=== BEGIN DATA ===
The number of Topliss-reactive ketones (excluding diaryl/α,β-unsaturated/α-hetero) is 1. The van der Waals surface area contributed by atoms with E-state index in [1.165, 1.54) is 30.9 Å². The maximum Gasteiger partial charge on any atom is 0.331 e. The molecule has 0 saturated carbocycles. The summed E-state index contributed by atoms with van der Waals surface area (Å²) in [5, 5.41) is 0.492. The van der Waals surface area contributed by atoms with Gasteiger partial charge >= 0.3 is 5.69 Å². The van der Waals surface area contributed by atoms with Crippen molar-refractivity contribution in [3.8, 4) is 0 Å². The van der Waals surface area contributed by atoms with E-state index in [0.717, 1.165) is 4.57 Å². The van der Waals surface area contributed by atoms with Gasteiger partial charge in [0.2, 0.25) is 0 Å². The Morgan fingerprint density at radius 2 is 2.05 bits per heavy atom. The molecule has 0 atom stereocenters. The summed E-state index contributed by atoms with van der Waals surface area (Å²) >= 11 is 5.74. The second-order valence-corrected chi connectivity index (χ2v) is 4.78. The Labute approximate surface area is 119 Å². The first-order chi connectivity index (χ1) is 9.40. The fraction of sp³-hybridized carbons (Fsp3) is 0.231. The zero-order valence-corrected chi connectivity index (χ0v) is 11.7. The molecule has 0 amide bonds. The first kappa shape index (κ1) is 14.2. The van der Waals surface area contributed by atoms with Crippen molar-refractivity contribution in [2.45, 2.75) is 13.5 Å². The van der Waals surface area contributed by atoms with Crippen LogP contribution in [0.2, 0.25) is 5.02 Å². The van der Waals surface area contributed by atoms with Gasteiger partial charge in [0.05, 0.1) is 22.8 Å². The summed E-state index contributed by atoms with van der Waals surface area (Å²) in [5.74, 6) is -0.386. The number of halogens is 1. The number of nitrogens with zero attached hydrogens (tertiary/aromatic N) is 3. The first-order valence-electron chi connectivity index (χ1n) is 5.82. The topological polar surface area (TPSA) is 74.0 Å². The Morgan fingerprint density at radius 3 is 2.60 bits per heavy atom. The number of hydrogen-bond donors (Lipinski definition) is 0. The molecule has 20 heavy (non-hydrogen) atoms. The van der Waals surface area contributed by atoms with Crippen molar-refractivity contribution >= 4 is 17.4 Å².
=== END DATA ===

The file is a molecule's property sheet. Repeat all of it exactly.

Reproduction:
The number of Topliss-reactive ketones (excluding diaryl/α,β-unsaturated/α-hetero) is 1. The van der Waals surface area contributed by atoms with E-state index in [1.165, 1.54) is 30.9 Å². The maximum Gasteiger partial charge on any atom is 0.331 e. The molecule has 0 saturated carbocycles. The summed E-state index contributed by atoms with van der Waals surface area (Å²) in [5, 5.41) is 0.492. The van der Waals surface area contributed by atoms with Gasteiger partial charge >= 0.3 is 5.69 Å². The van der Waals surface area contributed by atoms with Crippen molar-refractivity contribution in [3.8, 4) is 0 Å². The van der Waals surface area contributed by atoms with E-state index in [0.717, 1.165) is 4.57 Å². The van der Waals surface area contributed by atoms with Gasteiger partial charge in [0.2, 0.25) is 0 Å². The Morgan fingerprint density at radius 2 is 2.05 bits per heavy atom. The molecule has 0 atom stereocenters. The summed E-state index contributed by atoms with van der Waals surface area (Å²) >= 11 is 5.74. The second-order valence-corrected chi connectivity index (χ2v) is 4.78. The Labute approximate surface area is 119 Å². The first-order chi connectivity index (χ1) is 9.40. The fraction of sp³-hybridized carbons (Fsp3) is 0.231. The zero-order valence-corrected chi connectivity index (χ0v) is 11.7. The molecule has 0 amide bonds. The first kappa shape index (κ1) is 14.2. The van der Waals surface area contributed by atoms with Crippen molar-refractivity contribution in [2.45, 2.75) is 13.5 Å². The van der Waals surface area contributed by atoms with Crippen LogP contribution in [0.2, 0.25) is 5.02 Å². The van der Waals surface area contributed by atoms with Gasteiger partial charge in [0.05, 0.1) is 22.8 Å². The summed E-state index contributed by atoms with van der Waals surface area (Å²) in [5.74, 6) is -0.386. The number of halogens is 1. The number of nitrogens with zero attached hydrogens (tertiary/aromatic N) is 3. The first-order valence-electron chi connectivity index (χ1n) is 5.82. The topological polar surface area (TPSA) is 74.0 Å². The Morgan fingerprint density at radius 3 is 2.60 bits per heavy atom. The number of hydrogen-bond donors (Lipinski definition) is 0. The molecule has 20 heavy (non-hydrogen) atoms. The van der Waals surface area contributed by atoms with Crippen molar-refractivity contribution >= 4 is 17.4 Å².